By STEVEN NALLEY
Oktibbeha County District 3 Supervisor Marvell Howard called a special meeting Tuesday at the Oktibbeha County Courthouse Annex to inform county residents about legislation to consolidate the Oktibbeha County School District and the Starkville School District and voice these residents’ concerns to legislators.
Dozens of citizens attended, and several voiced vehement concerns not only about the amount of county representation set forth in the legislation but also about the OCSD’s loss of accreditation. Howard said the meeting was not technically a meeting of the Oktibbeha County Board of Supervisors, but rather a meeting he called to gather citizens’ input and use it to draft a resolution on consolidation for State Rep. Tyrone Ellis to bring forward in Jackson.
“A lot of parents contacted me, and I think parents contacted some of the other supervisors... because there is not a county school board in place now,” Howard said. “A lot of parents didn’t feel like there was adequate representation (to legislators) on their kids’ behalf. They were speaking with the Starkville School District, and (nobody) from the county was being represented.”
District 2 Supervisor and board president Orlando Trainer and District 5 Supervisor Joe Williams joined Howard in leading the meeting. Early on, Howard took a stand in favor of consolidating the two school districts.
“I am not opposed to consolidation. Actually, I think it’s a good thing if it’s done right, if it’s true consolidation,” Howard said. “All of our kids are important, and all of our kids can learn. We want the same education for every kid, from one end of the county to the other end of the county.”
Early on, one citizen asked why the OCSD did not have representation in Jackson like the SSD did, and Howard said it was because the OCSD was under conservatorship and thus had no school board or superintendent to send. Howard said the bill surprised him and several of his associates.
“This bill was presented unbeknownst to almost anybody,” Howard said.
Conversation quickly turned to the OCSD’s loss of accreditation. One of the attendees, Elizabeth Young, said it was important to make a distinction between the Quality Distribution Index (QDI) scores of county schools and the 29 accreditation standards the district failed, the latter of which triggered the conservatorship.
“We don’t need to say our district was taken over because of our schools failing (on the QDI scale),” Young said. “We have some good elementary schools.”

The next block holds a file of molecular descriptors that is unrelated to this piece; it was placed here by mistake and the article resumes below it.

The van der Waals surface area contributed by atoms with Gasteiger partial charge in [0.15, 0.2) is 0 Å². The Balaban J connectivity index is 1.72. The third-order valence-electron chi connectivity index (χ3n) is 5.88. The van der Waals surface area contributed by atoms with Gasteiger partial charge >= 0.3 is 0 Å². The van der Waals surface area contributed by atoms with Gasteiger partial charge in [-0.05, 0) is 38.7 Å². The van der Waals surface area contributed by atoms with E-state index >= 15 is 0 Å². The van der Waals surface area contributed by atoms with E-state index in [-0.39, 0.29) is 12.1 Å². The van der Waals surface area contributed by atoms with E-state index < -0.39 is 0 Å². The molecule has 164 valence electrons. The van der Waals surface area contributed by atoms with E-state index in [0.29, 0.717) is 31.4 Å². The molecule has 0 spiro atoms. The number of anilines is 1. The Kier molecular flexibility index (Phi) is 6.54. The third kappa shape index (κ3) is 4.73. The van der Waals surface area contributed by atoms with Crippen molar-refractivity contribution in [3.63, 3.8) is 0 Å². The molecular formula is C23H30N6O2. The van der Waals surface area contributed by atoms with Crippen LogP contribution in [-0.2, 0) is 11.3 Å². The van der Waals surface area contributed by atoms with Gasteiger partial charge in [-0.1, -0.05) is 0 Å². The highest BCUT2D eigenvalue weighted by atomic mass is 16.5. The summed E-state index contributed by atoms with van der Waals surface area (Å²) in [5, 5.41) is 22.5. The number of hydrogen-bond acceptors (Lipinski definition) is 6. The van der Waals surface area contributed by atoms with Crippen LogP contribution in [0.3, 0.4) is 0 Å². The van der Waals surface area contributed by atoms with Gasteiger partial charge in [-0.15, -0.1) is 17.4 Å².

Howard said the OCSD’s situation may not be as dire as it appears, because every accreditation standard has its own checklist of standards to meet. For example, he said, if even one out of eight items on a given standard’s checklist is not met, then the standard as a whole is not met.
However, Howard said throughout the meeting that he did not want to focus on the conservatorship issue, because the state has already made its decision on that front.
“I understand there are some strong sentiments about how we got here,” Howard said. “Tonight is not about being here to blame anybody.”
Howard and his fellow supervisors passed out copies of House Bills 234 and 716, the first of which aims to consolidate schools into one district per county and the latter of which specifically consolidates the SSD and OCSD. Williams said these bills are in continual flux and under discussion, and as such, now is the time for the county to voice its concerns and get the bill changed. One key point Williams raised was the number of representatives the county could have on the consolidated district’s board: one out of a total of five.
“As of (Monday), there were three individuals that were going to be selected (by) the board of aldermen. One individual (would) be selected from outside the city limits but within the SSD,” Williams said. “So, that’s four people. The board of supervisors (would) make the last appointment.”
Multiple citizens then said they wanted the county to have more representation on the consolidated school board. Some said they wanted the city and county to each have the same number of representatives on the board. Howard said the reason legislators gave him for the higher city representation was that more than 4,000 students are enrolled in SSD schools and only about 800 are enrolled in OCSD schools. He said it could be argued that this would become a false distinction if the districts were consolidated.
“The fact of the matter is, once you consolidate, you’re no longer county and city,” Howard said.
Williams said he anticipates SSD Superintendent Lewis Holloway remaining in place, leading some citizens to say the county should have three members on a five-member board to counterbalance two board members and a superintendent from the city. To determine what request to bring before legislators, Williams conducted a vote by a show of hands between two county representatives or three for the school board. A majority voted for three county representatives.
At the end of the meeting, Trainer invited attendees to come to an SSD meeting at the Greensboro Center, where the consolidation issue was also up for discussion. He said he also wants to investigate getting city and county representatives together for a forum on consolidation at a larger venue, possibly at the Greensboro Center. Howard said the date, time and location for this forum has not yet been determined.
Trainer also returned to Young’s point about strong OCSD elementary schools, and he said it is important for all parties to consider the positive consequences of consolidation.
“Do not think the county schools do not have something to bring to the table,” Trainer said. “The reason the state is involved in it is because it has a lot of potential. There’s a lot of positive things that can come out of it.”